I refuse to see this past year as a year that has been lost.
It is undeniable that COVID-19 created a year of losses for many people. We missed out on the usual celebrations, annual holidays, and life events. The losses we have experienced inevitably brought disappointment, anger, and frustration with them and these feelings makes it easy to shift into a negative mindset, one that makes you believe that this year was lost.
However, it is true that every cloud has a silver lining hiding behind it. So, what have we gained from the pandemic?
We have learnt how to connect
From Facetiming friends, a profusion of Zoom calls to chatting to our neighbours over the fence, we have adapted our methods of communication significantly. If lockdown has taught us anything, it’s that human connection does wonders for our wellbeing. In fact, with all the catching up and chit-chatting we have been doing, many of us have enhanced our relationships with others and will be coming out of lockdown with a stronger network than ever.
Of course, it has been almost impossible to not be able to hug our family members or hang out with friends like we normally would. Yet we continued to participate in online pub quizzes, we did the shopping for our elders, we sat in the park two metres apart and we have learnt how to interact in ways we’ve never before. COVID-19 has taught us that we all need each other to keep our heads above water, and we will be able to take that lesson with us into the future.
We have made the most out of a bad situation
I’ll admit it – this year has been a flop for life events. Perhaps you missed out on your 21st birthday bash, or your wedding has been postponed or you spent Christmas without your family. Yet the recurring theme remains that you have discovered silver linings and produced good things out of bad situations.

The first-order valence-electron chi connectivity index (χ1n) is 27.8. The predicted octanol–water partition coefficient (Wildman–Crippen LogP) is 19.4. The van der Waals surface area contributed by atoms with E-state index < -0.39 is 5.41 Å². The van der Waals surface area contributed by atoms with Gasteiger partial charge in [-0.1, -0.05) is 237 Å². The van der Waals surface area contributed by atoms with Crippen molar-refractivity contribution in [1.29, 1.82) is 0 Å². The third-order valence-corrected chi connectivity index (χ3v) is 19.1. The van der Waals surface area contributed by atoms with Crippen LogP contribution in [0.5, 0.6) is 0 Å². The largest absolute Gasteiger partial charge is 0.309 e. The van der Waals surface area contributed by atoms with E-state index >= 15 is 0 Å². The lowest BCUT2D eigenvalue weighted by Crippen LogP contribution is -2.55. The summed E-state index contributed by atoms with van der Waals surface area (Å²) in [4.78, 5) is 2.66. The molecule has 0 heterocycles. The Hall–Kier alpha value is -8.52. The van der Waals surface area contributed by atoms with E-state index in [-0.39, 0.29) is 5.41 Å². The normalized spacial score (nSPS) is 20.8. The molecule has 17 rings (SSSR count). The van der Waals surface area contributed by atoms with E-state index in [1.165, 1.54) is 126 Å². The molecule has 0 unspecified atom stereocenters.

In true COVID-19 style, you might have recreated Las Vegas in your living room, or you’ve spent extra time carefully planning out your dream wedding. Whatever occasion it is that you’ve lost out on, it’s likely that you have found a way to look on the bright side. A lot of things weren’t able to turn out the way you hoped they would, but you might find that you now appreciate the little things in life more.
When life is soon back to normal again (fingers crossed), there will still be times where things don’t exactly go to plan. But when that moment arrives, you will know exactly what to do!
We have tried new things
If there is anything that the first lockdown taught us, it’s that there’s never nothing to do. That period of time which felt like a parallel universe, filled with banana bread and daily walks, proved that happiness can emerge with trying new hobbies. If you told me this time last year that I’d genuinely enjoy running by 2021, I’d think you were joking! But living a life with nowhere to go and with very little plans encouraged us to test out whatever was on offer.
Remember the sense of achievement taking your freshly baked banana loaf out of the oven? Or coming back from a long walk with a clear head? We finally took the time to discover new hobbies and activities – and that should be something we continue to implement into our lives.
We have spent time with ourselves
While human beings thrive off socialising and need companionship for their wellbeing, lockdown has provided the foundations to learn how to be on your own. While Zoom calls helped us to keep connected in some ways, it does not replicate the intimacy achieved through in-person socialising.
Some of us were lucky enough to be living with roommates, family members or friends. However, when you’re with them 24/7, it’s hard to say that getting some peace and quiet wasn’t desirable. With spending more time with yourself than ever, it’s likely that you’ve learnt how to enjoy your own company.
From throwing solo dance parties in your room or spending that extra 20 minutes in the bubble bath, we all found ways to find the perks of being on your own.
Living under the circumstances of COVID-19 has been unfamiliar, at times unsettling and an event that no one could ever have anticipated. Yet we have all found ways to maintain the hope that things will eventually get better. In the meantime, we can continue to appreciate the little things and look forward to hugging our friends and family once again.
This year has not been lost. We’ve learnt how to make the best out of the losses. And for that we should all give ourselves a well-deserved pat on the back.